http://coins.about.com/od/uscoins/ig/Presi...ogram/index.htm

The original Jefferson sketch is dignified but the coin looks awful - and for James Madison, his face is outright distorted.

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I like coins, but I find this one rather ugly. The US Mint makes very large profit selling coins to collectors. I don't have numbers, but coin collecting is one of the oldest, most established, and most widely pursued hobby in the US. Whether or not the coin is adopted, the Mint will sell millions of those coins, and tens of thousands or millions of the collector grade (uncirculated & proof). They have no incentive to produce compelling designs, and in fact their designs are selected specifically to offend the fewest number of people possible.

The study of coin designs is pretty revealing of the current state of the Arts, and / or of the importance given now to consensus and political correctness. Many modern issues are much uglier than older design. The designs are produced by committee with predictable results. It is interesting to compare that with the way coin designs were done in the past. Two of the most celebrated US coins among collectors were designed by St Gaudens, commissioned specifically by Teddy Roosevelt to make the new gold Eagle ($10) and Double Eagle ($20). The results were:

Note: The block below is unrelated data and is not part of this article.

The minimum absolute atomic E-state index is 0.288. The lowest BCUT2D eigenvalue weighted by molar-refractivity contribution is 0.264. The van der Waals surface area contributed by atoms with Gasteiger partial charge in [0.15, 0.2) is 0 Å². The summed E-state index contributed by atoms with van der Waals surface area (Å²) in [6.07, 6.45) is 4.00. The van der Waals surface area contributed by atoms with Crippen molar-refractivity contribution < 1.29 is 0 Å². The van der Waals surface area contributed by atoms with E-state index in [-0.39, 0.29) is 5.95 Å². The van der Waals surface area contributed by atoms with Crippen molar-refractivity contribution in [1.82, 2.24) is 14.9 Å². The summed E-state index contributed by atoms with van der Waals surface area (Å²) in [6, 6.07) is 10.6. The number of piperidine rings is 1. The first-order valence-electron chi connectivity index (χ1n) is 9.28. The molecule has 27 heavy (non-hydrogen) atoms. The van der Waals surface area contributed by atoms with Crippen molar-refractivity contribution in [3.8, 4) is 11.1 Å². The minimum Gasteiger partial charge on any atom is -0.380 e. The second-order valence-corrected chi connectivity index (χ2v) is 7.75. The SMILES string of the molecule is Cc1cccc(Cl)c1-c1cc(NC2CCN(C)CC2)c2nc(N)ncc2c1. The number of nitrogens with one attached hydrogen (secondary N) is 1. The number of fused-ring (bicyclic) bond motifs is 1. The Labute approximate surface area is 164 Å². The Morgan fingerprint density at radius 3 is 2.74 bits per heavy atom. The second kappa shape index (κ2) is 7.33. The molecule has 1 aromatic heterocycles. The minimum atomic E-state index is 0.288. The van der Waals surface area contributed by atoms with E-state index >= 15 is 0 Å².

1908d_eagle_nm_obv.jpg1908d_eagle_nm_rev.jpg

and

Double_Eagle_1912_Obv_Trompeter.jpgDouble_Eagle_1912_Rev_Trompeter.jpg

Note that the original Double Eagle did not have the "In God We Trust" motto. Congress would have none of this and passed a law making that a requirement (the design was also modified to increase the size of the Capitol to the right of Lady Liberty's feet)...

Note also the figure of the eagle on the reverse of those coins. As you would expect and hope, the animal has a proud & vigilant attitude. Compare to that the current design of the standard US gold coin:

gold-bullion-eagle.jpeg

There, you see the eagle bringing to mate and chicks an olive branch. Not quite the martial attitude of times past, but much more consensual, and better fitted to an establishment (if not a population) more preoccupied with providing entitlements than winning the war on terror...

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gold-bullion-eagle.jpeg